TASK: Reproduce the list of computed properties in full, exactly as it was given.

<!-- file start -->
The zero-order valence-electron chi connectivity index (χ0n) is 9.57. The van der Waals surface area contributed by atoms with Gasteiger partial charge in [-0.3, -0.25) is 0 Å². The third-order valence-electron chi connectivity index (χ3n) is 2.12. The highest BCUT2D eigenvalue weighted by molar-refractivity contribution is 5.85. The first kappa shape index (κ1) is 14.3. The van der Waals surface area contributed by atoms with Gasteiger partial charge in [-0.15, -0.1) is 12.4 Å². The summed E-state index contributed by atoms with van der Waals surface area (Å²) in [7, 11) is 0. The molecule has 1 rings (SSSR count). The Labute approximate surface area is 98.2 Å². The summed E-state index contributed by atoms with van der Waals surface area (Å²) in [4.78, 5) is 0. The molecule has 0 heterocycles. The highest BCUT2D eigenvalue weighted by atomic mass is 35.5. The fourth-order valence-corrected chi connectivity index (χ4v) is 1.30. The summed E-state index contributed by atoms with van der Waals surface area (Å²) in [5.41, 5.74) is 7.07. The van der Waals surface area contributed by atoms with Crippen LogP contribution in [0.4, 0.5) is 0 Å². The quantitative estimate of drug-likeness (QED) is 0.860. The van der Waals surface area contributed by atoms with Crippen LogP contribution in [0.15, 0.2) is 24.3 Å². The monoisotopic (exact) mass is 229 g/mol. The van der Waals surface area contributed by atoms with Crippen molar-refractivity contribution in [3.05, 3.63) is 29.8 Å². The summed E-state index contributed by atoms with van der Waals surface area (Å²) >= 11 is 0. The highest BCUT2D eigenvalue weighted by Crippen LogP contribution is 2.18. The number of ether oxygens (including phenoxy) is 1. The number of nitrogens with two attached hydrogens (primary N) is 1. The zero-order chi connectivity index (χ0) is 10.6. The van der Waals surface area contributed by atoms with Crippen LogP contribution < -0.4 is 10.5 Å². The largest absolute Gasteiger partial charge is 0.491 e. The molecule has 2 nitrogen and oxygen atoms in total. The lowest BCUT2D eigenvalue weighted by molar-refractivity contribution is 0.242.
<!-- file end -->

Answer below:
The zero-order valence-electron chi connectivity index (χ0n) is 9.57. The van der Waals surface area contributed by atoms with Gasteiger partial charge in [-0.3, -0.25) is 0 Å². The third-order valence-electron chi connectivity index (χ3n) is 2.12. The highest BCUT2D eigenvalue weighted by molar-refractivity contribution is 5.85. The first kappa shape index (κ1) is 14.3. The van der Waals surface area contributed by atoms with Gasteiger partial charge in [-0.15, -0.1) is 12.4 Å². The summed E-state index contributed by atoms with van der Waals surface area (Å²) in [7, 11) is 0. The molecule has 1 rings (SSSR count). The Labute approximate surface area is 98.2 Å². The summed E-state index contributed by atoms with van der Waals surface area (Å²) in [4.78, 5) is 0. The molecule has 0 heterocycles. The highest BCUT2D eigenvalue weighted by atomic mass is 35.5. The fourth-order valence-corrected chi connectivity index (χ4v) is 1.30. The summed E-state index contributed by atoms with van der Waals surface area (Å²) in [5.41, 5.74) is 7.07. The van der Waals surface area contributed by atoms with Crippen LogP contribution in [0.4, 0.5) is 0 Å². The quantitative estimate of drug-likeness (QED) is 0.860. The van der Waals surface area contributed by atoms with Crippen LogP contribution in [0.15, 0.2) is 24.3 Å². The monoisotopic (exact) mass is 229 g/mol. The van der Waals surface area contributed by atoms with Crippen molar-refractivity contribution in [3.05, 3.63) is 29.8 Å². The summed E-state index contributed by atoms with van der Waals surface area (Å²) >= 11 is 0. The highest BCUT2D eigenvalue weighted by Crippen LogP contribution is 2.18. The number of ether oxygens (including phenoxy) is 1. The number of nitrogens with two attached hydrogens (primary N) is 1. The zero-order chi connectivity index (χ0) is 10.6. The van der Waals surface area contributed by atoms with Crippen LogP contribution < -0.4 is 10.5 Å². The largest absolute Gasteiger partial charge is 0.491 e. The molecule has 2 nitrogen and oxygen atoms in total. The lowest BCUT2D eigenvalue weighted by molar-refractivity contribution is 0.242.